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Heresy And The Connection

by Riley Case

Dr. Riley Case

The dictionary defines heresy as "opinions held in opposition to commonly received doctrine, and tending to promote division or dissension." Mention of heresy is offensive to many United Methodists who are now defining the word exactly opposite of its original meaning. In the minds of some United Methodists (letís start with bishops) it is not heresy that promotes division and dissension, but rather the suggestion that there is such a thing as heresy which promotes dissension.

So we have the dismissal of the complaint against Bishop Joseph Sprague that Spragueís published positions are contrary to the standards of doctrine established by the United Methodist Church. One gets the sense from the Supervisory Response Team that it is the complaint itself that should be on trial and not the stated positions of Bishop Sprague.

Note that it is not that Bishop Sprague was tried for heresy and acquitted. This is a more serious problem: the official church will not even consider heresy. If the evidence against Bishop Sprague is not sufficient enough to lead to a trial (apart from the question of whether Sprague is guilty), then it must be concluded that in the present climate in the church heresy is an impossibility. Then the accusations against United Methodism are true: one can believe anything and be United Methodist. Standards are not standards. Truth is not truth. There is no center. Paragraph 130 of the Discipline which speaks of connectionalism and makes reference our common tradition of faith including our Doctrinal Standards and our General Rules, carries no meaning. There is no common tradition. Likewise, there is no unity.

And so those of us who wanted to believe there was a new mood in the church, a new consideration of doctrinal integrity, are disappointed. And the church is impoverished.

The Supervisory Response Team spoke of a need for "dialogue." Let us suggest that one of the first items that might be on the agenda is whether the church can speak meaningfully in our present idea of the concept of heresy. And in preparation for that let us consider heresy as an idea.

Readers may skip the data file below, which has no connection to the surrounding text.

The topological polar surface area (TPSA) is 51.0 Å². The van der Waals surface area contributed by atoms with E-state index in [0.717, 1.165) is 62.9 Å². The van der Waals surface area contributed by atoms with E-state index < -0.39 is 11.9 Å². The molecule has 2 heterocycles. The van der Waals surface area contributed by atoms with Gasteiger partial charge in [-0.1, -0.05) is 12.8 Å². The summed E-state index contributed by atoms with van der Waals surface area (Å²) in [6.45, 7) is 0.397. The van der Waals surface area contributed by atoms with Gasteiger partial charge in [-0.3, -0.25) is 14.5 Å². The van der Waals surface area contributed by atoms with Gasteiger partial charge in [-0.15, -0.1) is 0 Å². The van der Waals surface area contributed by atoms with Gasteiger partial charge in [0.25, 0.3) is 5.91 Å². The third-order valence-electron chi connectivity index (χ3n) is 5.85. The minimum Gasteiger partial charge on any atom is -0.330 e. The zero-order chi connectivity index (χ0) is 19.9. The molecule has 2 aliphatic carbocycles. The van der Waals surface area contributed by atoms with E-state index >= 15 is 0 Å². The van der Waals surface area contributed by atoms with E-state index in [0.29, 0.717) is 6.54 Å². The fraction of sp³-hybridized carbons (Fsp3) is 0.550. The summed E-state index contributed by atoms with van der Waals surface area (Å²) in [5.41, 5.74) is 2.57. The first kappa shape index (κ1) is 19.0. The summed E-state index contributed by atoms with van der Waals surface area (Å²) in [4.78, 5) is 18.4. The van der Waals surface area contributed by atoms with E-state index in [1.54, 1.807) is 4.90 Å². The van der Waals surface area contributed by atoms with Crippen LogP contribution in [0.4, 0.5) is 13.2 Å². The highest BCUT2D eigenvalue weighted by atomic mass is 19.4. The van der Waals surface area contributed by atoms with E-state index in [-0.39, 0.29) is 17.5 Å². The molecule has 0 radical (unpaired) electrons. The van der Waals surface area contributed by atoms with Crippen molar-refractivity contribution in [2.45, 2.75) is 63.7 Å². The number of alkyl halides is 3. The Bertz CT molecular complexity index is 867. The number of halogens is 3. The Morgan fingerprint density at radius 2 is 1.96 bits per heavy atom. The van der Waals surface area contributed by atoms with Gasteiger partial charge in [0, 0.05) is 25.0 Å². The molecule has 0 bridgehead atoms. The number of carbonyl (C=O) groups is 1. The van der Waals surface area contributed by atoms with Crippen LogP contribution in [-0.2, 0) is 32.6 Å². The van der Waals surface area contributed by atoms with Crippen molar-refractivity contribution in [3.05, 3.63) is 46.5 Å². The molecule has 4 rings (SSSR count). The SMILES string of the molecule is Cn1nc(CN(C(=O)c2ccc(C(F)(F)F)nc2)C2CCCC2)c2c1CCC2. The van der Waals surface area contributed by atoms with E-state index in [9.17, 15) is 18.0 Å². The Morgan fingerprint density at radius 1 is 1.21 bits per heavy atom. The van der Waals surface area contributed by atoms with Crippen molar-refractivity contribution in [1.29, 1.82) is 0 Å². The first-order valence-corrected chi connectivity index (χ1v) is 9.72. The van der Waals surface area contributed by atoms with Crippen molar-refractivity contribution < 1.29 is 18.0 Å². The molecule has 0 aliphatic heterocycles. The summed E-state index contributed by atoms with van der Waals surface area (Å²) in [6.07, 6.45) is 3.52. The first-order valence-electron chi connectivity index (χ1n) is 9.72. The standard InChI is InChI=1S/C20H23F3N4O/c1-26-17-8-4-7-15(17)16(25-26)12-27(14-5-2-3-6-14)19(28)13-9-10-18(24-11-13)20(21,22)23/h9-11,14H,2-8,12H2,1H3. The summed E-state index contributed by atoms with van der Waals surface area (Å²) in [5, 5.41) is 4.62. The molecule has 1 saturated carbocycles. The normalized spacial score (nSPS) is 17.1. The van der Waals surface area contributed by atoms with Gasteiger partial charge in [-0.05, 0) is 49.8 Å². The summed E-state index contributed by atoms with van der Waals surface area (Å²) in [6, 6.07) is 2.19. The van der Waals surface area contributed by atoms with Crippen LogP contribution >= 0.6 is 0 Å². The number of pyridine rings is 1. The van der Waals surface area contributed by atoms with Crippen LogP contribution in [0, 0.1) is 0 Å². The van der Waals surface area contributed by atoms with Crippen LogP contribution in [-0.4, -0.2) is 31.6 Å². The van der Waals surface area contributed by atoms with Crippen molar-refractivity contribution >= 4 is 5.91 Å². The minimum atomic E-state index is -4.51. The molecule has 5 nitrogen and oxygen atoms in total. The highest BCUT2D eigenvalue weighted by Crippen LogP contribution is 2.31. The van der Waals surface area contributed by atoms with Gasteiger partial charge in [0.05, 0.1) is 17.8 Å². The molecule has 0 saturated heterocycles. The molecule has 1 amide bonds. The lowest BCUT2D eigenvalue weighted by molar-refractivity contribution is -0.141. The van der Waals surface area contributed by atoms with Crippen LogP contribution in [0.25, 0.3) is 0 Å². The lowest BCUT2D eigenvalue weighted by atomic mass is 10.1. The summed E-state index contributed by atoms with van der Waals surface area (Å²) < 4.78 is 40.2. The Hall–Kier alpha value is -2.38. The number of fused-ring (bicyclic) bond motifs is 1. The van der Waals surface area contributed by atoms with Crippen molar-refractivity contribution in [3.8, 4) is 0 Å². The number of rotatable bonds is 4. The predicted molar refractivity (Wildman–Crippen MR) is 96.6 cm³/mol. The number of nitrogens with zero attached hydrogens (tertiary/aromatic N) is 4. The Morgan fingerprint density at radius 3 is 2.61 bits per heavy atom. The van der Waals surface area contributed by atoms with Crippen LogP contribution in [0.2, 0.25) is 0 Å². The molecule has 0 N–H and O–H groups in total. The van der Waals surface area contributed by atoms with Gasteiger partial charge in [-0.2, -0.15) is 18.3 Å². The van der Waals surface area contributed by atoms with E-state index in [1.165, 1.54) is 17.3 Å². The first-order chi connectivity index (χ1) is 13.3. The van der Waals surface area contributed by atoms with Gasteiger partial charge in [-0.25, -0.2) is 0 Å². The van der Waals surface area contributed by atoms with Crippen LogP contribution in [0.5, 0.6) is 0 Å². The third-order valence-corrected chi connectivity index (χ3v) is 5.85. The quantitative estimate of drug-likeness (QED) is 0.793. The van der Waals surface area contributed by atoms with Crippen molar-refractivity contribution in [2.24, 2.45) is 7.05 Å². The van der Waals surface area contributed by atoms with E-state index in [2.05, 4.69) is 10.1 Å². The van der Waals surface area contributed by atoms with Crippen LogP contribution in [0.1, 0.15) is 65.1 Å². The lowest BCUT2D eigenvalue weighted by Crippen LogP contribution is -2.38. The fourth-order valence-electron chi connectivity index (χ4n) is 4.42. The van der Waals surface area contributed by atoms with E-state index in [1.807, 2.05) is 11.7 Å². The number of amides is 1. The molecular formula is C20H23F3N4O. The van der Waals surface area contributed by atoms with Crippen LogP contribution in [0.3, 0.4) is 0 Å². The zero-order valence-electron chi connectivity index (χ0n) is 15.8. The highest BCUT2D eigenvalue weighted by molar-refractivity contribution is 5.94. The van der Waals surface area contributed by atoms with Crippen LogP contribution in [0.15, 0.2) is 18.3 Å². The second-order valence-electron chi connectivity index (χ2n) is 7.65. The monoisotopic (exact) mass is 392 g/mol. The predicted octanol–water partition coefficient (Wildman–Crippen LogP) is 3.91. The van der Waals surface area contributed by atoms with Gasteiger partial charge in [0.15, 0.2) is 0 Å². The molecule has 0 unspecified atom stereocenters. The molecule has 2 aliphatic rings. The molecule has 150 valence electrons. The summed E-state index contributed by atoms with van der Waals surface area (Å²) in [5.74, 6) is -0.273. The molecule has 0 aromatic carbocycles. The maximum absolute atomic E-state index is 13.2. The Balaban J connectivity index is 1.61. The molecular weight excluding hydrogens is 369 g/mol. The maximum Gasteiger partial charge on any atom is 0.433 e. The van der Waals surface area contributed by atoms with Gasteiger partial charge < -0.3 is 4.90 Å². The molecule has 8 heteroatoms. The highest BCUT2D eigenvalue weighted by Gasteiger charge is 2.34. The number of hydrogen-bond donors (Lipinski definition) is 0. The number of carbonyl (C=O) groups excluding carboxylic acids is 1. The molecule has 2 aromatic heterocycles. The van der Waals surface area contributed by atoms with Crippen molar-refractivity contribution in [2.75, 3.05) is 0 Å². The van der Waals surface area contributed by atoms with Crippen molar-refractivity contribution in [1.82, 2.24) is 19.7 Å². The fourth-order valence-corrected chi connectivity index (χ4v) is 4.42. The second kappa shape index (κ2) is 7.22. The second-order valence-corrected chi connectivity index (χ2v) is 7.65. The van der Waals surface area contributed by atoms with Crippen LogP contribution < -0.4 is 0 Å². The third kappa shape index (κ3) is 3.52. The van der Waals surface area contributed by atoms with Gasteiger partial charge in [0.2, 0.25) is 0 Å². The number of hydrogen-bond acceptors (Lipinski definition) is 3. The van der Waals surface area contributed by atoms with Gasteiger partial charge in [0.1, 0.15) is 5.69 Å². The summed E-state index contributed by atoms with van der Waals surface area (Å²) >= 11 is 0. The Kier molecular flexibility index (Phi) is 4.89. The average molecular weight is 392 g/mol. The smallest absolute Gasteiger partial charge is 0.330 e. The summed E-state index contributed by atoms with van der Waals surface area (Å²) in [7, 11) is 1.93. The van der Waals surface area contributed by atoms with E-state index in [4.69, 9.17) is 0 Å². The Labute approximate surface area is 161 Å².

If we believe there is no such thing as heresy are we not assuming either that: 1) we have no commonly received doctrine; 2) doctrine does not matter, or even if it does matter, the new opinions being expressed are not really in opposition to it, or 3) the real division or dissension is in bringing the matter up in the first place.

1) We have no commonly received doctrine.

In a time of pluralism and multiculturalism, perhaps it is restrictive and presumptuous--if not downright intolerant--to assign significance to a core of doctrine. This is an age of "inclusivity," multiculturalism, and post-modernism. We have many traditions. And--so the argument goes--there is an evangelical tradition, a feminist tradition, and an Asian tradition. Indeed, there are many traditions in the Bible itself and they are in opposition to each other. Thus, there is not one truth but many truths. And what we have "in common" should be our respect for each otherís traditions.

In this kind of climate doctrinal boundaries, standards, or restrictions, or even the idea that such things exist, must yield to creativity, modern experience, new formulations, and freedom to express whatever and whoever and however one wishes. Values and beliefs become little more than preference. Nothing that we claim together is so vital to us that it cannot be compromised, traded away, renamed, redefined, reinterpreted or denied for the sake of expediency, creativity, ideology, or convention. Somewhere in the maze there may be a least common denominator that binds United Methodists together, but we cannot agree what it is, or who should tell us what it is.

If our seminaries or our Council of Bishops are to be believed, the idea of "commonly received doctrine" is better left unclarified. For sure, it cannot be the grounds for anything as disruptive as "heresy trials."

2) Doctrine does not matter, or even if it does matter, the opinions being expressed are not really in opposition to it. Rather the opinions being expressed are merely new ways of saying the same thing.